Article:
The instantaneous efficiency, r|, of a CPC is defined as the useful energy gain divided by the incident radiation on the aperture plane; that is,

AaGt

In Eq. (3.85), Gt is the total incident radiation on the aperture plane. The useful energy, Qu, is given by an equation similar to Eq. (3.60), using the concept of absorbed radiation as

The absorbed radiation, S, is obtained from (Duffie and Beckman, 1991):

S GB,CPCTc,BTCPC,Ba B + GD,CPCTc,D TCPC,Da D + GG,CPCTc,G TCPC,GaG

where tc = transmittance of the CPC cover.

tcpc = transmissivity of the CPC to account for reflection loss.

The various radiation components in Eq. (3.87) come from radiation falling on the aperture within the acceptance angle of the CPC and are given as follows:

Gb cpc = GBn cos(0) if (P - 0c) < tan-1[tan($)cos(z)]

D,CPC

G,CPC

D,CPC

G,CPC

GD | |

C | |

GD |
' 1 |

2 |
, C |

0 | |

Gg |
' 1 |

2 |
C |

In Eqs. (3.88a)-(3.88c), (3 is the collector aperture inclination angle with respect to horizontal. In Eq. (3.88c), the ground-reflected radiation is effective only if the collector receiver "sees" the ground, i.e., (( + 9c) > 90°.

It has been shown by Rabl et al. (1980) that the insolation, GCPC, of a collector with a concentration C can be approximated very well from

It is convenient to express the absorbed solar radiation, S, in terms of GCPC in the following way:

S GCPCTcover TCPCttr

Gt Tcover TCPCttr

Gt Tcover TCPCttr

1 - |
[1 -1 |
Gd | ||||||||||||||||||||||||||||||||

C, |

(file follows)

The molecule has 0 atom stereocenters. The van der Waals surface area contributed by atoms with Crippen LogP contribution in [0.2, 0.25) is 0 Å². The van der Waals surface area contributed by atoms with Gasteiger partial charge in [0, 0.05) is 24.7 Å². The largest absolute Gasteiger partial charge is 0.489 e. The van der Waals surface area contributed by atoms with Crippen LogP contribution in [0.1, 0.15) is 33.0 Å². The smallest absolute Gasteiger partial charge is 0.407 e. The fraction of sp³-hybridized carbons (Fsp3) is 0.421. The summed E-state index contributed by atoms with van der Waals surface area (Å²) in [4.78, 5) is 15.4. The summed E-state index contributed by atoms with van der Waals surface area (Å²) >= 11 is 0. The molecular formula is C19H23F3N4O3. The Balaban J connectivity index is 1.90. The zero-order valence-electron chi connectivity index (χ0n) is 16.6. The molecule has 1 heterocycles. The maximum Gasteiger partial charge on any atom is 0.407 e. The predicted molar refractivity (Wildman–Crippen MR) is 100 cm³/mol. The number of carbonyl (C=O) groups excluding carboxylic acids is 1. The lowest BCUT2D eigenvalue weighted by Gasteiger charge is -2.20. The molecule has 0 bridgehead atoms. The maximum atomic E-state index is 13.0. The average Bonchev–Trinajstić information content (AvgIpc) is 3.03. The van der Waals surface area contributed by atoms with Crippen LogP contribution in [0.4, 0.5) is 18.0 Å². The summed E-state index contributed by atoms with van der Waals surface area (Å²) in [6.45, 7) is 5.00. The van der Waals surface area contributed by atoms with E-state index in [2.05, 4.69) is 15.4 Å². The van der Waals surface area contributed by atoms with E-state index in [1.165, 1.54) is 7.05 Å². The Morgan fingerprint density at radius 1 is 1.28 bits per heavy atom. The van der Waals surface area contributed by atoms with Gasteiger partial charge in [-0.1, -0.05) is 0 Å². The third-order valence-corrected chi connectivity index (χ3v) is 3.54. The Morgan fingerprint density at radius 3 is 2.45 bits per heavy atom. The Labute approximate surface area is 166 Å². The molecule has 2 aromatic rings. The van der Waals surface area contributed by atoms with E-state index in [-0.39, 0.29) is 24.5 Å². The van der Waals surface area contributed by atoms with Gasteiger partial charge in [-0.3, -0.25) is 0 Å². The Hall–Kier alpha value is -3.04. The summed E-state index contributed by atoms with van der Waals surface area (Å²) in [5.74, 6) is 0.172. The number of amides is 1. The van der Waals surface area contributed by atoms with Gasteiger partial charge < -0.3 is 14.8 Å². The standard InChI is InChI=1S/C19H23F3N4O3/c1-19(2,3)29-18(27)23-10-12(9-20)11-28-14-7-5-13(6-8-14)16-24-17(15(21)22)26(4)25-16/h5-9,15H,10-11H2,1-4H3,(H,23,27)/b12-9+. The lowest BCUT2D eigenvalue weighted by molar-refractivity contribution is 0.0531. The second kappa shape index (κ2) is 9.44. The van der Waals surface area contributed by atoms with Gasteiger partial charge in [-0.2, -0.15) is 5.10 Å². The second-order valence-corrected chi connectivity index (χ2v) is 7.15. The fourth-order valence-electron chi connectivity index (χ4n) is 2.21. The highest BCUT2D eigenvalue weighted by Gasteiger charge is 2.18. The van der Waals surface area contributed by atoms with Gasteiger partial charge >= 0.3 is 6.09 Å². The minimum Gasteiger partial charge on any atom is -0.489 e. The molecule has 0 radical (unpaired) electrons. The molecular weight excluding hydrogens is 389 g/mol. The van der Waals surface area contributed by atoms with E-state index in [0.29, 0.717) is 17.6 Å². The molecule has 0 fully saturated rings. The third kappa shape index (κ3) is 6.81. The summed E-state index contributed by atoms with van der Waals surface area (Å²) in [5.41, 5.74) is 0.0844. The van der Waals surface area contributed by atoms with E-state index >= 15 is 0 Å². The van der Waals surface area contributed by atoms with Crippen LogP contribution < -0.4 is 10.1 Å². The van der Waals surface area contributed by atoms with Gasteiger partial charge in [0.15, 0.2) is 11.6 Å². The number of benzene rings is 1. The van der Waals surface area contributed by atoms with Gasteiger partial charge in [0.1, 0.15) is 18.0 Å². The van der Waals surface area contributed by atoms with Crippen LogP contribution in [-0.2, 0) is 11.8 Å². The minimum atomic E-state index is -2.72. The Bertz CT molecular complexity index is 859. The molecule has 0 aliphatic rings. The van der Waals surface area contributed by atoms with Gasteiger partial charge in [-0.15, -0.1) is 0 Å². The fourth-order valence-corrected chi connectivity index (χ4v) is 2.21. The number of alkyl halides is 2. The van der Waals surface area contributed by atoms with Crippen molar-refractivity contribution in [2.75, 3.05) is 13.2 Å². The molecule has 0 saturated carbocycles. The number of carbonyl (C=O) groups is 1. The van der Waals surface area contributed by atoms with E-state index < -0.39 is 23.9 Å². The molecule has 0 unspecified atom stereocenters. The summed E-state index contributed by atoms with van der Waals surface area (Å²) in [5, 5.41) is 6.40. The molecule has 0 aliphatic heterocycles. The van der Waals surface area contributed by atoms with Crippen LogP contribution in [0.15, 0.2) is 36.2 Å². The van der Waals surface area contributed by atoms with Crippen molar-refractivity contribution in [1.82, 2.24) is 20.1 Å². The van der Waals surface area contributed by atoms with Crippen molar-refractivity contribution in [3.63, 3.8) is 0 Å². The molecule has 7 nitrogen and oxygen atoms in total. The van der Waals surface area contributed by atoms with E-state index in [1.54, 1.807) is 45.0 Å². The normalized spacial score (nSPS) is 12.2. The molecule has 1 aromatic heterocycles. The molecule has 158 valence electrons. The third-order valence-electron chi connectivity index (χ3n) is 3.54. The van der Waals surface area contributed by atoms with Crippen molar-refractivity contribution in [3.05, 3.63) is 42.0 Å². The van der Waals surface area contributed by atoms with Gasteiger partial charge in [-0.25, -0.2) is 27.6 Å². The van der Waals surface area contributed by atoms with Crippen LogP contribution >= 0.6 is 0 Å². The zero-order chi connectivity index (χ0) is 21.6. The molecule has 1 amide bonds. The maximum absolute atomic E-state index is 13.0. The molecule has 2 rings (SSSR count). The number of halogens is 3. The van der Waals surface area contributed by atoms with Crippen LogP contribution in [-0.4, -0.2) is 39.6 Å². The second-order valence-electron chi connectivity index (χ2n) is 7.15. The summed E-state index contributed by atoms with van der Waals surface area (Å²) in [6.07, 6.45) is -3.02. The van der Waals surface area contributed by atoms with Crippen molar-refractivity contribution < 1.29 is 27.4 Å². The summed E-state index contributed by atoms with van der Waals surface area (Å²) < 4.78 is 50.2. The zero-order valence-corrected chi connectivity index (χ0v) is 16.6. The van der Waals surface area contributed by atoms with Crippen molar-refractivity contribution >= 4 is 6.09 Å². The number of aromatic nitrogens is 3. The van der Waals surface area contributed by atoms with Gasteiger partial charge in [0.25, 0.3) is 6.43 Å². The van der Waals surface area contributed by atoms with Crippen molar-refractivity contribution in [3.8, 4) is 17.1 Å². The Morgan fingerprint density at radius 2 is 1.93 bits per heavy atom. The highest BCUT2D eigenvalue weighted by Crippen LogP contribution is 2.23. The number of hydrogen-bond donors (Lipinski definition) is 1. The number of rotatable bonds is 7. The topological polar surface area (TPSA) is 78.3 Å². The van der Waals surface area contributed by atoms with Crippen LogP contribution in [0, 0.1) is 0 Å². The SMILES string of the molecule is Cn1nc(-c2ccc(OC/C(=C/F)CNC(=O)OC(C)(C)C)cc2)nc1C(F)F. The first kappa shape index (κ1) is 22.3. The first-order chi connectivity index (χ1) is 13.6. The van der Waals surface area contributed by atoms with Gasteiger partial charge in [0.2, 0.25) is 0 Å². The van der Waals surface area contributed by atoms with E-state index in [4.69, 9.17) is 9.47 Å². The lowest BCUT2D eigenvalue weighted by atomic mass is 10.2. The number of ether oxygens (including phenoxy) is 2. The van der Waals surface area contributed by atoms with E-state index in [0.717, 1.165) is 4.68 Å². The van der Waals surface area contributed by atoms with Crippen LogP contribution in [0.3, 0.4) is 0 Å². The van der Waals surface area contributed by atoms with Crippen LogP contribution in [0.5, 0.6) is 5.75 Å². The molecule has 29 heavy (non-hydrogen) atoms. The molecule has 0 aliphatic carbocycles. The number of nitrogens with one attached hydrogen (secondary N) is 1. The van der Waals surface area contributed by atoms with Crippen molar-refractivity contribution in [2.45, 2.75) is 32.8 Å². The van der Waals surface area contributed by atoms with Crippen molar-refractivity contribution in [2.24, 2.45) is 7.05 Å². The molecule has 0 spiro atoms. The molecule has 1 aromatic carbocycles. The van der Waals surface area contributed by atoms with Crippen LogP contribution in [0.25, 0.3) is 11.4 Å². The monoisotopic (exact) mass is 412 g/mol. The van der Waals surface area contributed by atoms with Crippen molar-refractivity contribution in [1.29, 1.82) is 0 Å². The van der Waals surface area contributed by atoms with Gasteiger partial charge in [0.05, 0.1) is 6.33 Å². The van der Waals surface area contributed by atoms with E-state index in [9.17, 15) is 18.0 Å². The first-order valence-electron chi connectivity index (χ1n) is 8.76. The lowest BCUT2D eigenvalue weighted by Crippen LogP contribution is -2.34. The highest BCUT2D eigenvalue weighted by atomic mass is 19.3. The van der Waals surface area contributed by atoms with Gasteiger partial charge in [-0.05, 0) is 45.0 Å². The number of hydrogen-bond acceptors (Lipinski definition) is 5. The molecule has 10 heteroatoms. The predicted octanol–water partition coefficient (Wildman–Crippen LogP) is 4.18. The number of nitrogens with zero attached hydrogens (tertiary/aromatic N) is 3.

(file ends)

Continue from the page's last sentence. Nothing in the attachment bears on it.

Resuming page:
S Gt Tcover TCPCar Y where Tcover = transmissivity of the cover glazing. tcpc = effective transmissivity of CPC. ar = absorptivity of receiver. = correction factor for diffuse radiation, given by Gd Gt The factor given by Eq. (3.92), accounts for the loss of diffuse radiation outside the acceptance angle of the CPC with a concentration C. The ratio GD/Gt varies from about 0.11 on very clear sunny days to about 0.23 on hazy days. It should be noted that only part of the diffuse radiation effectively enters the CPC, and this is a function of the acceptance angle. For isotropic diffuse radiation, the relationship between the effective incidence angle and the acceptance half angle is given by (Brandemuehl and Beckman, 1980): The effective transmissivity, tcpc, of the CPC accounts for reflection loss inside the collector. The fraction of the radiation passing through the collector aperture and eventually reaching the absorber depends on the specular reflectivity, p, of the CPC walls and the average number of reflections, n, expressed approximately by Tcover TCPCar 6 8 10 Concentration ratio FIGURE 3.34 Average number of reflections for full and truncated CPCs. (Reprinted from rabl (1976) with permission from Elsevier.) 6 8 10 Concentration ratio FIGURE 3.34 Average number of reflections for full and truncated CPCs. (Reprinted from rabl (1976) with permission from Elsevier.) This equation can also be used to estimate tcpcb, tcpc,d, and tcpcg in Eq. (3.87), which are usually treated as the same. Values of n for full and truncated CPCs can be obtained from Figure 3.34. As noted before, the upper ends of CPCs contribute little to the radiation reaching the receiver, and usually CPCs are truncated for economic reasons. As can be seen from Figure 3.34, the average number of reflections is a function of concentration ratio, C, and the acceptance half angle, 9C. For a truncated concentrator, the line (1 - 1/C) can be taken as the lower bound for the number of reflections for radiation within the acceptance angle. Other effects of truncation are shown in Figures 3.35 and 3.36. Figures 3.34 through 3.36 can be used to design a CPC, as shown in the following example. For more accuracy, the equations representing the curves of Figures 3.34 through 3.36 can be used as given in Appendix 6. ## Example 3.8Find the CPC characteristics for a collector with acceptance half angle 9c = 12°. Find also its characteristics if the collector is truncated so that its height-to-aperture ratio is 1.4. ## SolutionFor a full CPC, from Figure 3.35 for 9c = 12°, the height-to-aperture ratio = 2.8 and the concentration ratio = 4.8. From Figure 3.36, the area of the reflector is 5.6 times the aperture area; and from Figure 3.34, the average number of reflections of radiation before reaching the absorber is 0.97. Full CPC ffi CP Full CPC 6 8 10 Concentration ratio FIGURE 3.35 Ratio of height to aperture for full and truncated CPCs. (Reprinted from Rabl (1976) with permission from Elsevier.) 6 8 10 Concentration ratio FIGURE 3.35 Ratio of height to aperture for full and truncated CPCs. (Reprinted from Rabl (1976) with permission from Elsevier.) ra a ra a 6 8 10 Concentration ratio FIGURE 3.36 ratio of reflector to aperture area for full and truncated CPCs. (reprinted from rabl (1976) with permission from Elsevier.) 6 8 10 Concentration ratio FIGURE 3.36 ratio of reflector to aperture area for full and truncated CPCs. (reprinted from rabl (1976) with permission from Elsevier.) For a truncated CPC, the height-to-aperture ratio = 1.4. Then, from Figure 3.35, the concentration ratio drops to 4.2; and from Figure 3.36, the reflector-to-aperture area drops to 3, which indicates how significant is the saving in reflector material. Finally, from Figure 3.34, the average number of reflections is at least 1 - 1/4.2 = 0.76. Example 3.9 A CPC has an aperture area of 4 m2 and a concentration ratio of 1.7. Estimate the collector efficiency given the following: Total radiation = 850 W/m2. Diffuse to total radiation ratio = 0.12. Receiver absorptivity = 0.87. Receiver emissivity = 0.12. Mirror reflectivity = 0.90. Glass cover transmissivity = 0.90. Collector heat loss coefficient = 2.5 W/m2-K. Circulating fluid = water. Entering fluid temperature = 80°C. Ambient temperature = 15°C. Collector efficiency factor = 0.92. Solution The diffuse radiation correction factor, is estimated from Eq. (3.92): From Figure 3.34 for C = 1.7, the average number of reflections for a full CPC is n = 0.6. Therefore, from Eq. (3.94), tcpc = Pn = 0.9006 = 0.94 The absorber radiation is given by Eq. (3.91): s = GtTcoverTCPCarY = 850 X 0.90 X 0.94 X 0.87 X 0.95 = 594.3W/m2 The heat removal factor is estimated from Eq. (3.58): acUl UlF'Ac m cp 0.015 X 4180 0.015 X 4180 The receiver area is obtained from Eq. (3.77): Ar = Aa/C = 4/1.7 = 2.35m2 The useful energy gain can be estimated from Eq. (3.86): 0.86 Qu = Fr [SAa - ArUL (Ti - Ta)] = 0.86[594.3 X 4 - 2.35 X 2.5(80 - 15)] = 1716W The collector efficiency is given by Eq. (3.85): 3.6.3 Optical Analysis of Parabolic Trough Collectors A cross-section of a parabolic trough collector is shown in Figure 3.37, where various important factors are shown. The incident radiation on the reflector at the rim of the collector (where the mirror radius, rr, is maximum) makes an angle, jr, with the center line of the collector, which is called the rim angle. The equation of the parabola in terms of the coordinate system is y where f = parabola focal distance (m). For specular reflectors of perfect alignment, the size of the receiver (diameter D) required to intercept all the solar image can be obtained from trigonometry and Figure 3.37, given by where 9m = half acceptance angle (degrees). For a parabolic reflector, the radius, r, shown in Figure 3.37 is given by where j = angle between the collector axis and a reflected beam at the focus; see Figure 3.37. Receiver Receiver Solar radiation m FIGURE 3.37 Cross-section of a parabolic trough collector with circular receiver. Solar radiation FIGURE 3.37 Cross-section of a parabolic trough collector with circular receiver. As j varies from 0 to jr, r increases from f to rr and the theoretical image size increases from 2f sin(9m) to 2rr sin(9m)/cos( jr + 0m). Therefore, there is an image spreading on a plane normal to the axis of the parabola. At the rim angle, jr, Eq. (3.97) becomes Another important parameter related to the rim angle is the aperture of the parabola, Wa. From Figure 3.37 and simple trigonometry, it can be found that which reduces to The half acceptance angle, 9m, used in Eq. (3.96) depends on the accuracy of the tracking mechanism and the irregularities of the reflector surface. The smaller these two effects, the closer 9m is to the sun disk angle, resulting in a smaller image and higher concentration. Therefore, the image width depends on the magnitude of the two quantities. In Figure 3.37, a perfect collector is assumed and the solar beam is shown striking the collector at an angle 29m and leaving at the same angle. In a practical collector, however, because of the presence of errors, the angle 29m should be increased to include the errors as well. Enlarged images can also result from the tracking mode used to transverse the collector. Problems can also arise due to errors in the positioning of the receiver relative to the reflector, which results in distortion, enlargement, and displacement of the image. All these are accounted for by the intercept factor, which is explained later in this section. For a tubular receiver, the concentration ratio is given by By replacing D and Wa with Eqs. (3.96) and (3.100), respectively, we get The maximum concentration ratio occurs when jr is 90° and sin(jr) = 1. Therefore, by replacing sin(jr) = 1 in Eq. (3.103), the following maximum value can be obtained: The difference between this equation and Eq. (3.84) is that this one applies particularly to a parabolic trough collector with a circular receiver, whereas Eq. (3.84) is the idealized case. So, by using the same sun half acceptance angle of 16 ' for single-axis tracking, Cmax = 1Arcsin(16 ') = 67.5. In fact, the magnitude of the rim angle determines the material required for the construction of the parabolic surface. The curve length of the reflective surface is given by